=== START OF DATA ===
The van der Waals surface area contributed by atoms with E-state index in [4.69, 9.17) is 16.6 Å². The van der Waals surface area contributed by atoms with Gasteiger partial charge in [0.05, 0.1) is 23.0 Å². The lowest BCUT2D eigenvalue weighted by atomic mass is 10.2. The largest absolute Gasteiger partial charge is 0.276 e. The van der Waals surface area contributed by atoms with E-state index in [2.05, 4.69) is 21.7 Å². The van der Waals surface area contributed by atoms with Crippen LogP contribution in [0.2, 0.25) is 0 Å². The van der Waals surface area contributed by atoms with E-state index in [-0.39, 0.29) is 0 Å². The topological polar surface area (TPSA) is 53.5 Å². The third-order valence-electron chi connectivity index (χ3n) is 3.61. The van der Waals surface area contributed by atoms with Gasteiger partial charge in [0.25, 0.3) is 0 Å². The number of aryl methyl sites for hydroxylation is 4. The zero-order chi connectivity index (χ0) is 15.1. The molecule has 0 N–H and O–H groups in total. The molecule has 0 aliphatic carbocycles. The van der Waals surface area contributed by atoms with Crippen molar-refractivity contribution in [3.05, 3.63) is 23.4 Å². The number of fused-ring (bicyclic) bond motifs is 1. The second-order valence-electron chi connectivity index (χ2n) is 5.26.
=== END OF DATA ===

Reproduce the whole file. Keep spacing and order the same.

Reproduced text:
The van der Waals surface area contributed by atoms with E-state index in [4.69, 9.17) is 16.6 Å². The van der Waals surface area contributed by atoms with Gasteiger partial charge in [0.05, 0.1) is 23.0 Å². The lowest BCUT2D eigenvalue weighted by atomic mass is 10.2. The largest absolute Gasteiger partial charge is 0.276 e. The van der Waals surface area contributed by atoms with E-state index in [2.05, 4.69) is 21.7 Å². The van der Waals surface area contributed by atoms with Crippen LogP contribution in [0.2, 0.25) is 0 Å². The van der Waals surface area contributed by atoms with E-state index in [-0.39, 0.29) is 0 Å². The topological polar surface area (TPSA) is 53.5 Å². The third-order valence-electron chi connectivity index (χ3n) is 3.61. The van der Waals surface area contributed by atoms with Gasteiger partial charge in [0.25, 0.3) is 0 Å². The number of aryl methyl sites for hydroxylation is 4. The zero-order chi connectivity index (χ0) is 15.1. The molecule has 0 N–H and O–H groups in total. The molecule has 0 aliphatic carbocycles. The van der Waals surface area contributed by atoms with Crippen molar-refractivity contribution in [3.05, 3.63) is 23.4 Å². The number of fused-ring (bicyclic) bond motifs is 1. The second-order valence-electron chi connectivity index (χ2n) is 5.26.